A-List and A-List Preferred Members with a Wanna Get Away fare are eligible for free same-day change, but they must call Customer Service or visit a Southwest Gate Agent to make the change without paying the fare difference
Wanna Get Away customers (non-A-List or A-List Preferred) can opt into same-day change, but will likely have to pay the fare differences.
If you are changing your flight one hour prior to departure you can probably make the change online but if it is between 10 minutes and one hour before departure you’ll have to speak with an agent to request the change.
Something interesting to think about is that the flat tire rule could allow Wanna Get Away customers to avoid paying the fare difference for their new flight. But it’s a gamble because if you can’t get on a new flight on standby, you risk losing everything.
As a Wanna Get Away passenger if you get put on the standby list you will be above non-revenue passengers but you could be below many A-List or A-List Preferred.
But if you are successful you usually will be notified about 10 to 30 minutes prior to departure, depending on how full the flight is.
If you don’t think you will be changing your flight and you just want to completely cancel, the consequences of canceling will depend on the type of fare booked and when you cancel.
If you are booking a Business Select or Anytime fare you need to cancel at least 10 minutes prior to departure to receive a full refund. Otherwise, you will receive travel funds for being a no-show.
Wanna Get Away fares are not refundable and if you do not cancel them at least 10 minutes prior to departure you will lose ALL of your funds.
If you used Rapid Rewards points for your booking, those points should be refunded back to your account.
If you are not able to get on the next available flight or to use the standby list then your only option may be to book a walk-up fare. Unfortunately, these are usually some of the most expensive tickets so be prepared to spend more money than you usually would booking in advance.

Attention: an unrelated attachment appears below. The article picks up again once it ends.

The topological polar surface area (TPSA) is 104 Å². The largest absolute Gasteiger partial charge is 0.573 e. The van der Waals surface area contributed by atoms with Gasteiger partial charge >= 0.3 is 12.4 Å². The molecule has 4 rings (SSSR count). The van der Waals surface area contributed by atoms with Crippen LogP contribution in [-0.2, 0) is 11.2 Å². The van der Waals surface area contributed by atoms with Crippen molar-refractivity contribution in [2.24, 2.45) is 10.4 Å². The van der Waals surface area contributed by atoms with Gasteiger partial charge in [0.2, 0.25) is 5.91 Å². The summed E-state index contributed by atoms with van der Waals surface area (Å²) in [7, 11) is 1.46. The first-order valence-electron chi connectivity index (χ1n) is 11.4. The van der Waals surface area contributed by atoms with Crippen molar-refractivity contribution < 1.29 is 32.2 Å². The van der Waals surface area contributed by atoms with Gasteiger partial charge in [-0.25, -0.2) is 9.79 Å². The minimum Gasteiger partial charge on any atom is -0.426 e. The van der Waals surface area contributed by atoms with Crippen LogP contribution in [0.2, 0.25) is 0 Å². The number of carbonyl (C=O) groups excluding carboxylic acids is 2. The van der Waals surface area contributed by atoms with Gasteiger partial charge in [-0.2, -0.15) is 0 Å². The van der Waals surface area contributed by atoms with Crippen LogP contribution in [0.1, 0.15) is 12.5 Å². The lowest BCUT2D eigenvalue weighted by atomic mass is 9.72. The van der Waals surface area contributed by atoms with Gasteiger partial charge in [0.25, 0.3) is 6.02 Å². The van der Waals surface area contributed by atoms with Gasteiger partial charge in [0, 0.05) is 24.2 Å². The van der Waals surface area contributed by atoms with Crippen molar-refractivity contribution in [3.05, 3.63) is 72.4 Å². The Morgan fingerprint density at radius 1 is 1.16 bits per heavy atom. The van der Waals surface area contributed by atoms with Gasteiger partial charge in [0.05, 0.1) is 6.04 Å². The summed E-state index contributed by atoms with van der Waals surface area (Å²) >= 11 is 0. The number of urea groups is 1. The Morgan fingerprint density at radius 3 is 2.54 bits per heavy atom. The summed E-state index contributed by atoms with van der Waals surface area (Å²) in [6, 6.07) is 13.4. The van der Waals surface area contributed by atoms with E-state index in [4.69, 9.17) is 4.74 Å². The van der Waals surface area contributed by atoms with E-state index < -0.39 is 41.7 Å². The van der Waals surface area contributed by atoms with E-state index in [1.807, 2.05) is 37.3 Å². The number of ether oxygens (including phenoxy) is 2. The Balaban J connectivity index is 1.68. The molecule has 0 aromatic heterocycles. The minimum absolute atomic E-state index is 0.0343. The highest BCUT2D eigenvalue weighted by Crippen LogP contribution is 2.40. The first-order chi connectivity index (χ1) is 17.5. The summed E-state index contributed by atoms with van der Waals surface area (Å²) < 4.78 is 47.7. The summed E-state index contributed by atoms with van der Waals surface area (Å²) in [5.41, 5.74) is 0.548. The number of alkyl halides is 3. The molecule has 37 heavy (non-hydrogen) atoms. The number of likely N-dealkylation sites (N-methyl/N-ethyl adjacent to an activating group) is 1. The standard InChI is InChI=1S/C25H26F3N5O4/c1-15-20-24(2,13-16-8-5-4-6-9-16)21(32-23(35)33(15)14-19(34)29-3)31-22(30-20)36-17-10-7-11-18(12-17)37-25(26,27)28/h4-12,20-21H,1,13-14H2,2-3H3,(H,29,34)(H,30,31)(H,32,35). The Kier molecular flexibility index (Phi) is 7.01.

Does Southwest still honor the flat tire rule?
Some people always question whether or not the flat tire rule is still honored by Southwest Airlines since it is somewhat of an unofficial policy.
As of the summer of 2022, I confirmed with a representative from Southwest that they still honor the flat tire rule.
If you miss your connecting flight on Southwest and it is on the same ticket and was caused by irregular operations such as a flight delay or cancellation from Southwest, Southwest is responsible for finding you another flight to your destination.
However, if you are missing your connection because you booked a separate ticket on a different airline then the situation is on you and you will have to rely on the flat tire rule if you can.
Be sure to get clarification on how the standby options will work on connecting flights. You may not be guaranteed a spot on your connecting flight and may have to rely on standby for multiple segments which can be tricky.
You can read more about dealing with missed connections and the responsibility the airline has here.
Missing your flight on Southwest does not have to be the end of the world. If you can get to the airport within two hours of your scheduled departure time you might be able to get on the next available flight free of charge.
If that does not work then the standby list might be your next option. And if all else fails, then you may have to book a walk up fare or simply deal with whatever refund you are entitled to.
Daniel Gillaspia is the Founder of UponArriving.com and creator of the credit card app, WalletFlo. He is a former attorney turned full-time credit card rewards/travel expert and has earned and redeemed millions of miles to travel the globe. Since 2014, his content has been featured in major publications such as National Geographic, Smithsonian Magazine, Forbes, CNBC, US News, and Business Insider. Find his full bio here.